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Commentary: Why is it so hard for us to return our trays at the hawker centre?

It is time to get serious about this simple civic act and it shouldn’t be just because someone tells us to do it, says June Yong.

Commentary: Why is it so hard for us to return our trays at the hawker centre?

Trays at Jurong West Hawker Centre.

SINGAPORE: Visit a hawker centre today and you will likely find that it is business-as-usual, except that people are adhering to safe distancing measures and many food stalls bear the “SG Clean” quality mark.

However, there is one thing that should cease to be business-as-usual: The habit of not clearing our trays after we finish our meals.

Despite the Return-Your-Tray initiative that was rolled out in 2013 and updated again this year, it is common to see majority of diners leaving their trays behind after meals – along with used tissues too.

This was a point brought up by Grace Fu, Minister for Sustainability and the Environment (MSE) in parliament on Oct 5. 

In her remarks on amendments to the Environmental Public Health bill, she said: “We are overly reliant on efficient cleaning services.’’ 

She cited a Singapore Management University (SMU) survey where 1 in 3 respondents felt it was the cleaner’s job to return trays.

A dirty table at a hawker centre in Singapore.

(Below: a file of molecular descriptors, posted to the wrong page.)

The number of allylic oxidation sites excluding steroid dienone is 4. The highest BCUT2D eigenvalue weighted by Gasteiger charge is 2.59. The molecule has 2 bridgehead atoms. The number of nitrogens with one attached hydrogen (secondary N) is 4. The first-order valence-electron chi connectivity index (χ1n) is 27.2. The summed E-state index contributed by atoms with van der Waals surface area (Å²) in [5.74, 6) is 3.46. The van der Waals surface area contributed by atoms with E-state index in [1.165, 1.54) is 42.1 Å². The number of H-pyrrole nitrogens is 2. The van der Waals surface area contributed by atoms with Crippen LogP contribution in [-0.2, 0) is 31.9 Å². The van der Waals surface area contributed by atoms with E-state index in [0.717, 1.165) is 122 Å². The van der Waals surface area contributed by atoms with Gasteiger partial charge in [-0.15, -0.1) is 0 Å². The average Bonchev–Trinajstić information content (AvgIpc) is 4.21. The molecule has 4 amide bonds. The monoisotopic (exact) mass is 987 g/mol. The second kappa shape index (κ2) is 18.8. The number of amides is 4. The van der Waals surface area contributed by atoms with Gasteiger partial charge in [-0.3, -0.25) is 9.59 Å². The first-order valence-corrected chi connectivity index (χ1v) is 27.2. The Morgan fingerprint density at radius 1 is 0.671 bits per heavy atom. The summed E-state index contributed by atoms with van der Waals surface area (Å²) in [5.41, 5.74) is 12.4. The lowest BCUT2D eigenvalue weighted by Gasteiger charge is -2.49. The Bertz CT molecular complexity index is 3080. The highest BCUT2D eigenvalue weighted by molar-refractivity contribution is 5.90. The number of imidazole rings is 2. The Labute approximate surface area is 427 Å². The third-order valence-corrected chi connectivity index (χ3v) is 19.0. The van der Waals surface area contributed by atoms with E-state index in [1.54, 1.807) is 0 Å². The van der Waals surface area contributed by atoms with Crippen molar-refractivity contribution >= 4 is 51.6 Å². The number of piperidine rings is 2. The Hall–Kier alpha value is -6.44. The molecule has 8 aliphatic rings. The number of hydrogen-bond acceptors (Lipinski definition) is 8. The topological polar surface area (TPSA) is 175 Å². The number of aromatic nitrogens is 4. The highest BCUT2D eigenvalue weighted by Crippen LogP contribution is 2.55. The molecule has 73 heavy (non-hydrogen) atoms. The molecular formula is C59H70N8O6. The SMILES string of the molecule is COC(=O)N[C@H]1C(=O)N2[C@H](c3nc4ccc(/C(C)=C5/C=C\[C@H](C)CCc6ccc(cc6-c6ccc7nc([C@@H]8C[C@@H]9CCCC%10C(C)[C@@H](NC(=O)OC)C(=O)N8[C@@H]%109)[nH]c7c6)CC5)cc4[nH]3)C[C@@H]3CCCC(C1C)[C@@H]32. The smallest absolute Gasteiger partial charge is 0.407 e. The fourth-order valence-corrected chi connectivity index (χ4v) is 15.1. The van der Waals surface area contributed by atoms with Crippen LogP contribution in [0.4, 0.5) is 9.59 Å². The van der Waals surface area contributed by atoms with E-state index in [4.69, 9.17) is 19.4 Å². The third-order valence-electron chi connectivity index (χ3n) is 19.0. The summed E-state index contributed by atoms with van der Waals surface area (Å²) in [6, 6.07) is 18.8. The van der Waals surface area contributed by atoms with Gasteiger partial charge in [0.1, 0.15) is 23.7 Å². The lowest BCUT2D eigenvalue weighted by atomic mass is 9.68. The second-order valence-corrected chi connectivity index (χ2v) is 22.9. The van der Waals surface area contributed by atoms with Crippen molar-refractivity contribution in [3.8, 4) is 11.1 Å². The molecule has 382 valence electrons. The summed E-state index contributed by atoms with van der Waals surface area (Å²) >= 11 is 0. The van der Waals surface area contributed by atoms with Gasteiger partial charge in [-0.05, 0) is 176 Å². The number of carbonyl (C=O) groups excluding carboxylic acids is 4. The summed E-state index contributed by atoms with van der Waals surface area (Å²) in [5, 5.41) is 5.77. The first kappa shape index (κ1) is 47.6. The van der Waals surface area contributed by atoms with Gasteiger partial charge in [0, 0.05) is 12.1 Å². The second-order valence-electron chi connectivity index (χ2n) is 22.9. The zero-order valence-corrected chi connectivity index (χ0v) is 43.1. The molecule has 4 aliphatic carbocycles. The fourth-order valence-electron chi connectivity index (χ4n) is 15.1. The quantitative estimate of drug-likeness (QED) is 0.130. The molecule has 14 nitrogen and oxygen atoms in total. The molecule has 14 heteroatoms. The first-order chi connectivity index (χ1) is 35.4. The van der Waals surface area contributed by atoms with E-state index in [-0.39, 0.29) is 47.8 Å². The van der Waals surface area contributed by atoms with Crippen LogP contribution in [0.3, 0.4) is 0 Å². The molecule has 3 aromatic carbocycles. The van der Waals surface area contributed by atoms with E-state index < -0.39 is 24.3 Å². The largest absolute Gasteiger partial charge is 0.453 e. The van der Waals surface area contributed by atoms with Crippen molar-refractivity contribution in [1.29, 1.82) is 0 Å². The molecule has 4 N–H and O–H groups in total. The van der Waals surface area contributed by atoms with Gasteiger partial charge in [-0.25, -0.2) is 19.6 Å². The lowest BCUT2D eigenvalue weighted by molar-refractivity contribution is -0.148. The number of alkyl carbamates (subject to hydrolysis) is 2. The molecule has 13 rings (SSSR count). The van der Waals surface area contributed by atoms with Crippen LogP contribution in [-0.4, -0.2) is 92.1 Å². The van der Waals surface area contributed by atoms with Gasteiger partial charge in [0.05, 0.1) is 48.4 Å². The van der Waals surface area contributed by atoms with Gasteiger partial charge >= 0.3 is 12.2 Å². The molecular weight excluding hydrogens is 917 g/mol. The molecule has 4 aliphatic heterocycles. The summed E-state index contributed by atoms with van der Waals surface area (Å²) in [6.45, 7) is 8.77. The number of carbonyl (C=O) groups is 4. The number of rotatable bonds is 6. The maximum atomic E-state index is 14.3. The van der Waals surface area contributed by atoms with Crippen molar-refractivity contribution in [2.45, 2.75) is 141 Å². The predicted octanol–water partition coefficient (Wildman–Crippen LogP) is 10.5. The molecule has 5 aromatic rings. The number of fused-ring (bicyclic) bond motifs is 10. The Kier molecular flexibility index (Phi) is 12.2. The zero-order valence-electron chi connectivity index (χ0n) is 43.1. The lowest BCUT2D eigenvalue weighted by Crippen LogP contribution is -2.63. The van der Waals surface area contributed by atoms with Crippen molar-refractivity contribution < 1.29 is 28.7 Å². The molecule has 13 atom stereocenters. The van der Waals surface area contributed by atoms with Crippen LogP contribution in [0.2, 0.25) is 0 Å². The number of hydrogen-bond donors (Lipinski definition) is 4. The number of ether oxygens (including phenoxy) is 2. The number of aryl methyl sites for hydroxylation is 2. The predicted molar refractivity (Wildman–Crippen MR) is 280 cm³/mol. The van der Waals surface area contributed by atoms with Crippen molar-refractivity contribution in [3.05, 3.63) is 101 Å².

It is clear that the government’s various interventions – which range from offering incentives to more stick-like measures such as the one-dollar-deposit system – have not moved the needle in this aspect of our hawker culture.

Why is it so hard for us to return our trays? Do we really need legislation and fines to mobilise collective action?


Perhaps one obstacle to ingraining the tray-return habit in Singaporeans is consistency, or the lack thereof.

Some hawker centres such as Adam Road Food Centre use visual and audio reminders exhorting consumers to clear their own trays.

Other newer food centres such as the one in Our Tampines Hub have a central tray return system that gives diners reward points if they return their trays.

As a result, The National Environment Agency figures show that more than half of the diners in such establishments fall in line. This tells us that systems actually play a part in shaping culture.